A litany of references to the city of Prophet follows, and not all of the lyrics have passed the fact-checker scent test. Even the Prophet admits that he did not do everything right. Like this line: “And the only thing we know for sure is that Willie always swung for the fence.”
So many ways to reject this assertion. But Game 7 of the 1962 World Series will do. Giants at bat and trailing the Yankees 1-0 in the ninth. Matty Alou is first with two strikeouts. Mays, barely swinging towards the fence, slips a double into the right corner of the field. Alou, wary of Roger Maris’ right arm, yells to stop in third place. It sets up a heartbreaking finish for the Giants when Willie McCovey lines up with second baseman Bobby Richardson.
Bob Dylan, raised in the Minnesota town where Maris was born, had a soft spot for baseball. He wrote about pitcher Jim “Catfish” Hunter in the song “Catfish”. Years earlier, in 1963, his album “Freewheelin ‘” featured “I Shall Be Free”. In it, President Kennedy asks a drunk “what we need to make the country grow.” Dylan moves from one cultural touchstone to another. And just with the bagels, the pizzas, Sophia Loren and Charles de Gaulle is this line: “What do you do with Willie Mays.”
For Joe Henry, it was like questioning the soul of the country – “this frightening and angry land”. Released in 2007, “Our Song” is a meditation on a lost America that opens in his imagination with Willie Mays and his wife looking to purchase garage door springs from a Home Depot in Scottsdale, Arizona. Henry is close enough down the aisle to hear Mays say, “This was my country / It was my song.” Mays, in Henry’s Tale, is a mythical figure, “hunched over by the burden of endless dreams / his, yours and mine.”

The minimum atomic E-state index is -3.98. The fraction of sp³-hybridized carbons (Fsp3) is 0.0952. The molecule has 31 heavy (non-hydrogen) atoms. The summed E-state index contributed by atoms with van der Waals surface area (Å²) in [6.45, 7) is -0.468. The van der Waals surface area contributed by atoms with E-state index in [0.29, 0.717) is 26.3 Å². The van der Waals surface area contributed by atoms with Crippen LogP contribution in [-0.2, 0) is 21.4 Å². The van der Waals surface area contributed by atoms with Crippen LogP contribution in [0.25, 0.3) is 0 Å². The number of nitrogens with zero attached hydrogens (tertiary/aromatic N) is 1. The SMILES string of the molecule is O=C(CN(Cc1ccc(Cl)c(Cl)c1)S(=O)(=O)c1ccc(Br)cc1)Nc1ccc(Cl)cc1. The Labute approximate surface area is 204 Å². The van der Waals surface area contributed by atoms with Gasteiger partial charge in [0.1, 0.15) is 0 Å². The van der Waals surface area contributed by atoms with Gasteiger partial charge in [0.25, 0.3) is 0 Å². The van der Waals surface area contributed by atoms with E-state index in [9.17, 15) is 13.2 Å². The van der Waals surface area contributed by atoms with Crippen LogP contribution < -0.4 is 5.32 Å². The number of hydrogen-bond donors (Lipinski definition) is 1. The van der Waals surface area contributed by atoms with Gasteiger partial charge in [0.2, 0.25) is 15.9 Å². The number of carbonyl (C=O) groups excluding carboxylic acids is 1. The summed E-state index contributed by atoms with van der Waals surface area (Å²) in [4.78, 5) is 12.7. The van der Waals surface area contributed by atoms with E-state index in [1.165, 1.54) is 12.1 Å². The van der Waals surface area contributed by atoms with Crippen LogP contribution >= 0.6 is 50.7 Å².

But let’s turn up the volume for this birthday cry. Run-DMC will get the job done, with their 1993 song “What’s Next”. A bored couple of guys walk down Broadway in New York with “lots of pretty ladies watching our way.” How to respond? How do you summon just the right amount of cool? Easy: “Play as Willie Mays All-Star and ‘Say Hey’.”
Wu-Tang Clan did the same in “For Heaven’s Sake” in 1997. He’s someone whose “solar razor burns through shadows” and glides like “hovercraft over the Everglades”. But when it comes to the arbiter of all things hip, Wu-Tang Clan is clear, “Yo, hey yo my rap style swing like Willie Mays.”
But if the anniversary winner wants to recognize a familiar voice, there’s “Say Hey (The Willie Mays Song)” by The Treniers. Mays himself was part of the 1955 song, which appeared on the soundtrack of Ken Burns’ 1994 documentary “Baseball”:
“He runs the basics like a choo-choo train
Swings in seconds like an airplane
His cap flies off when he passes third
And he comes home like an eagle bird.
The Baseball Project takes listeners on a reverie through the haze of the seasons in “Sometimes I Dream of Willie Mays”: a father and son at a Dodgers-Giants game at Candlestick Park to see Mays take on Sandy Koufax ; a jump in 1973, with Mays now on the New York Mets and letting a ball pass between his legs; then a throwback to the polo fields and black and white footage of Mays’s catch and spinning throw in the 1954 World Series. “Sometimes I dream of Willie Mays,” the lyrics say, “And the sun comes out. , and the fog rises, and there it is.
Yes he is. So happy birthday, Willie Mays. Blow out the candles and, like an eagle bird, come home.